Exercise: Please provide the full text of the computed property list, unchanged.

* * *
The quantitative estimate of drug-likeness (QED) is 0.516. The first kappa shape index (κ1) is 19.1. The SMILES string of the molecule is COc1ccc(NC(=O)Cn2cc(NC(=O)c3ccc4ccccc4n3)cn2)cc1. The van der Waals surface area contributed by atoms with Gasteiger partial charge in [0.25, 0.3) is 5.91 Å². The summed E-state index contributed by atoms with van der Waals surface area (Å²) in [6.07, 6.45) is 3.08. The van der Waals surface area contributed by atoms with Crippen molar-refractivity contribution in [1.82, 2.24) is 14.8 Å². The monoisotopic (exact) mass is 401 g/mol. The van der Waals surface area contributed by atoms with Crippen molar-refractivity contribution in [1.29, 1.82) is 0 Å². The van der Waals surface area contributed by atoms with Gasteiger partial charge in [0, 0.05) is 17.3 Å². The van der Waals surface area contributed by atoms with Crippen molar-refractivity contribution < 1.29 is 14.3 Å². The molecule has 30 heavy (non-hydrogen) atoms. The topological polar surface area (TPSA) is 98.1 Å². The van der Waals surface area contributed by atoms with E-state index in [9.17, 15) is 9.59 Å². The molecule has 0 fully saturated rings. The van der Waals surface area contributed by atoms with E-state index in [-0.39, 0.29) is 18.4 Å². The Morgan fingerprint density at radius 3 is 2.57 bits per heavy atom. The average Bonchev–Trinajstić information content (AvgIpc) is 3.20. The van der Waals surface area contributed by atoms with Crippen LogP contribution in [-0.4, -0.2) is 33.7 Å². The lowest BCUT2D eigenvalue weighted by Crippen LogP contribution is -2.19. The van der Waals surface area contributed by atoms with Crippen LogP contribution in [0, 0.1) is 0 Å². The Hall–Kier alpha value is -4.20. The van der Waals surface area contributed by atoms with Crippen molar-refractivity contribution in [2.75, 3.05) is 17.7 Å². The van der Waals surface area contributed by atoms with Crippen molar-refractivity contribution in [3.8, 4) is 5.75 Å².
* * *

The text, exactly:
The quantitative estimate of drug-likeness (QED) is 0.516. The first kappa shape index (κ1) is 19.1. The SMILES string of the molecule is COc1ccc(NC(=O)Cn2cc(NC(=O)c3ccc4ccccc4n3)cn2)cc1. The van der Waals surface area contributed by atoms with Gasteiger partial charge in [0.25, 0.3) is 5.91 Å². The summed E-state index contributed by atoms with van der Waals surface area (Å²) in [6.07, 6.45) is 3.08. The van der Waals surface area contributed by atoms with Crippen molar-refractivity contribution in [1.82, 2.24) is 14.8 Å². The monoisotopic (exact) mass is 401 g/mol. The van der Waals surface area contributed by atoms with Crippen molar-refractivity contribution in [1.29, 1.82) is 0 Å². The van der Waals surface area contributed by atoms with Gasteiger partial charge in [0, 0.05) is 17.3 Å². The van der Waals surface area contributed by atoms with Crippen molar-refractivity contribution < 1.29 is 14.3 Å². The molecule has 30 heavy (non-hydrogen) atoms. The topological polar surface area (TPSA) is 98.1 Å². The van der Waals surface area contributed by atoms with E-state index in [9.17, 15) is 9.59 Å². The molecule has 0 fully saturated rings. The van der Waals surface area contributed by atoms with E-state index in [-0.39, 0.29) is 18.4 Å². The Morgan fingerprint density at radius 3 is 2.57 bits per heavy atom. The average Bonchev–Trinajstić information content (AvgIpc) is 3.20. The van der Waals surface area contributed by atoms with Crippen LogP contribution in [-0.4, -0.2) is 33.7 Å². The lowest BCUT2D eigenvalue weighted by Crippen LogP contribution is -2.19. The van der Waals surface area contributed by atoms with Crippen LogP contribution in [0, 0.1) is 0 Å². The Hall–Kier alpha value is -4.20. The van der Waals surface area contributed by atoms with Crippen molar-refractivity contribution in [2.75, 3.05) is 17.7 Å². The van der Waals surface area contributed by atoms with Crippen molar-refractivity contribution in [3.8, 4) is 5.75 Å².